On Monito's real-time comparison engine, you'll easily be able to compare banks and money transfer services and then select which of the above type of service you're looking for:

Banks vs Specialists: Which Offers The Better Deal?

Now that we've explored how international money transfers with specialist money transfer service differ from international money transfers with banks, let's take a closer look at exactly how the two stack up against one another in terms of important factors to consider when sending money abroad, namely price, security, speed, and transparency:

Banks vs Specialists: Cost 💵

With the rare exception, money transfer specialists are vastly cheaper than banks when making international money transfers.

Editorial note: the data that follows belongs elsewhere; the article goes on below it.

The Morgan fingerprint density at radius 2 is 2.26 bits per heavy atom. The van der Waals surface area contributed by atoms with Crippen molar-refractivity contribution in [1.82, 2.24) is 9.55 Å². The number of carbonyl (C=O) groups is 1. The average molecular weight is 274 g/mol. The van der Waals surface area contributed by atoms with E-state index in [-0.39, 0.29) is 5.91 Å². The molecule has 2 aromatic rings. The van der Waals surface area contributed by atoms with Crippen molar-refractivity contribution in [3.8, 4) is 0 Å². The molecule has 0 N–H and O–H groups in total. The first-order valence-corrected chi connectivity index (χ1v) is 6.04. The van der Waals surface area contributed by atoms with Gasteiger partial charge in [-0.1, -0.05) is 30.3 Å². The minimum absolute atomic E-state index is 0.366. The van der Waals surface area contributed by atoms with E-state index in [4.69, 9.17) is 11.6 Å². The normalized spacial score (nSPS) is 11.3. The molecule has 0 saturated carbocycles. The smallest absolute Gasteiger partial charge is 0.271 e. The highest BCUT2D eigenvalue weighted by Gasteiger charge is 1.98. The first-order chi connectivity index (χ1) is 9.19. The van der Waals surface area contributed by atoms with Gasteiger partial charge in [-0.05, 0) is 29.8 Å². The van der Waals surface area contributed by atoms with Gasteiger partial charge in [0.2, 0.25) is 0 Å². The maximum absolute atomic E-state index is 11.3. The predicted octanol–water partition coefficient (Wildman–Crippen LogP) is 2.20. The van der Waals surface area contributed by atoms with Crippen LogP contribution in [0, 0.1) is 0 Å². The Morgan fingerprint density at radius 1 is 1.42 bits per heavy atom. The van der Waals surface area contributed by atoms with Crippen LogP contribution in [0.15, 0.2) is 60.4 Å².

As we saw above, this is because money transfer specialists can skip the SWIFT network altogether, ultimately translating into lower fees for you as the sender. What's more, when you transfer money abroad with your bank, you'll in most cases also be charged the following two kinds of fees in addition to SWIFT fees (which are charged separately by third-party banks):

While money transfer specialists also make money using the above two types of fees, they usually only charge either the one or the other, while banks usually charge both. What's more, when third party money transfer services charge transaction fees or exchange rate margins, these also tend to be much lower than those charged by banks.

Take a look at the table below to get a sense of how, in general, pricing tends to be structured at banks versus at money transfer specialists:

Type

Transaction Fee

Exchange Rate Margin (%)

SWIFT Fee

Banks

Higher fixed fees and/or commissions

0.50% - 20.00%

US$0.00 - US$100.00

Specialists